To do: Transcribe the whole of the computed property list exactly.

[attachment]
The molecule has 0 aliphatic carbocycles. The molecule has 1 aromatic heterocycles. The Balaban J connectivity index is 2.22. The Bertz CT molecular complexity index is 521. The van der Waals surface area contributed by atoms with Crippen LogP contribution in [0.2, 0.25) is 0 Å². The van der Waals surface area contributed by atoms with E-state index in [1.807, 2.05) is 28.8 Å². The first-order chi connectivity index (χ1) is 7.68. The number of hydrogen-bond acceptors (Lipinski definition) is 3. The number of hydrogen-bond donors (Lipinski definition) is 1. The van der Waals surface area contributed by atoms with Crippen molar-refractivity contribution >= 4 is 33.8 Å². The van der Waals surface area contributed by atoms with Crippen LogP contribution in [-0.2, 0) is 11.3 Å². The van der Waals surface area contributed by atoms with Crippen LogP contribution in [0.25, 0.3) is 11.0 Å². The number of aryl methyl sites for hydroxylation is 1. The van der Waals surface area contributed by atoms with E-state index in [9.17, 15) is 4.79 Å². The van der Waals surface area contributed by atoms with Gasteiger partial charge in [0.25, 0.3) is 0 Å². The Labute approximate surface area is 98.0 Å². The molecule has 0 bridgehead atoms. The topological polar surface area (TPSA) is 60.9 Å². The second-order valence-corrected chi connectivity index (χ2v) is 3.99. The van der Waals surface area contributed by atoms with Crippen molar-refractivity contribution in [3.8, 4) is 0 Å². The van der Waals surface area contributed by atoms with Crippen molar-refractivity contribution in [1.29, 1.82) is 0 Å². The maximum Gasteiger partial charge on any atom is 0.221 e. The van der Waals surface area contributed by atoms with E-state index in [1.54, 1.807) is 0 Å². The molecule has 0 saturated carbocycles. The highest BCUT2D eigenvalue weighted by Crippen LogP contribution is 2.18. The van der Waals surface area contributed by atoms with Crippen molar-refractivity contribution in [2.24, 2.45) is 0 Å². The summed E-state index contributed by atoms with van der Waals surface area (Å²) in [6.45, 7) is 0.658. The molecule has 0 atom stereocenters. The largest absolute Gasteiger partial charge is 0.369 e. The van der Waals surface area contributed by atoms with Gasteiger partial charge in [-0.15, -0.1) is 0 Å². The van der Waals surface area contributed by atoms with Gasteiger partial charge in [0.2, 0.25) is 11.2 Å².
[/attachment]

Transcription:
The molecule has 0 aliphatic carbocycles. The molecule has 1 aromatic heterocycles. The Balaban J connectivity index is 2.22. The Bertz CT molecular complexity index is 521. The van der Waals surface area contributed by atoms with Crippen LogP contribution in [0.2, 0.25) is 0 Å². The van der Waals surface area contributed by atoms with E-state index in [1.807, 2.05) is 28.8 Å². The first-order chi connectivity index (χ1) is 7.68. The number of hydrogen-bond acceptors (Lipinski definition) is 3. The number of hydrogen-bond donors (Lipinski definition) is 1. The van der Waals surface area contributed by atoms with Crippen molar-refractivity contribution >= 4 is 33.8 Å². The van der Waals surface area contributed by atoms with Crippen LogP contribution in [-0.2, 0) is 11.3 Å². The van der Waals surface area contributed by atoms with Crippen LogP contribution in [0.25, 0.3) is 11.0 Å². The number of aryl methyl sites for hydroxylation is 1. The van der Waals surface area contributed by atoms with E-state index in [9.17, 15) is 4.79 Å². The van der Waals surface area contributed by atoms with Gasteiger partial charge in [0.25, 0.3) is 0 Å². The Labute approximate surface area is 98.0 Å². The molecule has 0 bridgehead atoms. The topological polar surface area (TPSA) is 60.9 Å². The second-order valence-corrected chi connectivity index (χ2v) is 3.99. The van der Waals surface area contributed by atoms with Crippen molar-refractivity contribution in [3.8, 4) is 0 Å². The van der Waals surface area contributed by atoms with Crippen molar-refractivity contribution in [1.29, 1.82) is 0 Å². The maximum Gasteiger partial charge on any atom is 0.221 e. The van der Waals surface area contributed by atoms with E-state index in [1.54, 1.807) is 0 Å². The molecule has 0 saturated carbocycles. The highest BCUT2D eigenvalue weighted by Crippen LogP contribution is 2.18. The van der Waals surface area contributed by atoms with Crippen molar-refractivity contribution in [2.24, 2.45) is 0 Å². The summed E-state index contributed by atoms with van der Waals surface area (Å²) in [6.45, 7) is 0.658. The molecule has 0 atom stereocenters. The largest absolute Gasteiger partial charge is 0.369 e. The van der Waals surface area contributed by atoms with Gasteiger partial charge in [-0.15, -0.1) is 0 Å². The van der Waals surface area contributed by atoms with Gasteiger partial charge in [0.2, 0.25) is 11.2 Å².